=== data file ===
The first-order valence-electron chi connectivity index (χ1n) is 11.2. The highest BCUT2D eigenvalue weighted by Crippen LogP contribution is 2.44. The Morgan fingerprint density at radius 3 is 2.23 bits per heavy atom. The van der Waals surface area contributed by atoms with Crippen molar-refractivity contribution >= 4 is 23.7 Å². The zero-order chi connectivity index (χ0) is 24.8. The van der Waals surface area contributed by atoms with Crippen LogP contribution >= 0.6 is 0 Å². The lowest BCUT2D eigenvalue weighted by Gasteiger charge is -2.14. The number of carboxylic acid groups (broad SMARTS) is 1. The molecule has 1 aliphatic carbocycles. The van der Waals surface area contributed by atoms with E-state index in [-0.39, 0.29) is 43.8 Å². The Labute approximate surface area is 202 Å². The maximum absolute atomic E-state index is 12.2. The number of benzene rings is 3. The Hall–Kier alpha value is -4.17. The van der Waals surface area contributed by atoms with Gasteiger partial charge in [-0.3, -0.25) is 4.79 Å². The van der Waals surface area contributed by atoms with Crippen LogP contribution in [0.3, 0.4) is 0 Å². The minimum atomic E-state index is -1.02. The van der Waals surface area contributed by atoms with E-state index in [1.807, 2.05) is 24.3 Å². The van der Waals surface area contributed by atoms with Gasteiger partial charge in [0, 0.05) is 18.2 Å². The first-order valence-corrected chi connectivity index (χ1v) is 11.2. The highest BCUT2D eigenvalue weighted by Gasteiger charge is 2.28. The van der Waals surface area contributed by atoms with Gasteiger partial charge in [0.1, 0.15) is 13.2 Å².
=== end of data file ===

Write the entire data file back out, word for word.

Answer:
The first-order valence-electron chi connectivity index (χ1n) is 11.2. The highest BCUT2D eigenvalue weighted by Crippen LogP contribution is 2.44. The Morgan fingerprint density at radius 3 is 2.23 bits per heavy atom. The van der Waals surface area contributed by atoms with Crippen molar-refractivity contribution >= 4 is 23.7 Å². The zero-order chi connectivity index (χ0) is 24.8. The van der Waals surface area contributed by atoms with Crippen LogP contribution >= 0.6 is 0 Å². The lowest BCUT2D eigenvalue weighted by Gasteiger charge is -2.14. The number of carboxylic acid groups (broad SMARTS) is 1. The molecule has 1 aliphatic carbocycles. The van der Waals surface area contributed by atoms with E-state index in [-0.39, 0.29) is 43.8 Å². The Labute approximate surface area is 202 Å². The maximum absolute atomic E-state index is 12.2. The number of benzene rings is 3. The Hall–Kier alpha value is -4.17. The van der Waals surface area contributed by atoms with Gasteiger partial charge in [-0.3, -0.25) is 4.79 Å². The van der Waals surface area contributed by atoms with Crippen LogP contribution in [0.3, 0.4) is 0 Å². The minimum atomic E-state index is -1.02. The van der Waals surface area contributed by atoms with E-state index in [1.807, 2.05) is 24.3 Å². The van der Waals surface area contributed by atoms with Gasteiger partial charge in [0, 0.05) is 18.2 Å². The first-order valence-corrected chi connectivity index (χ1v) is 11.2. The highest BCUT2D eigenvalue weighted by Gasteiger charge is 2.28. The van der Waals surface area contributed by atoms with Gasteiger partial charge in [0.1, 0.15) is 13.2 Å².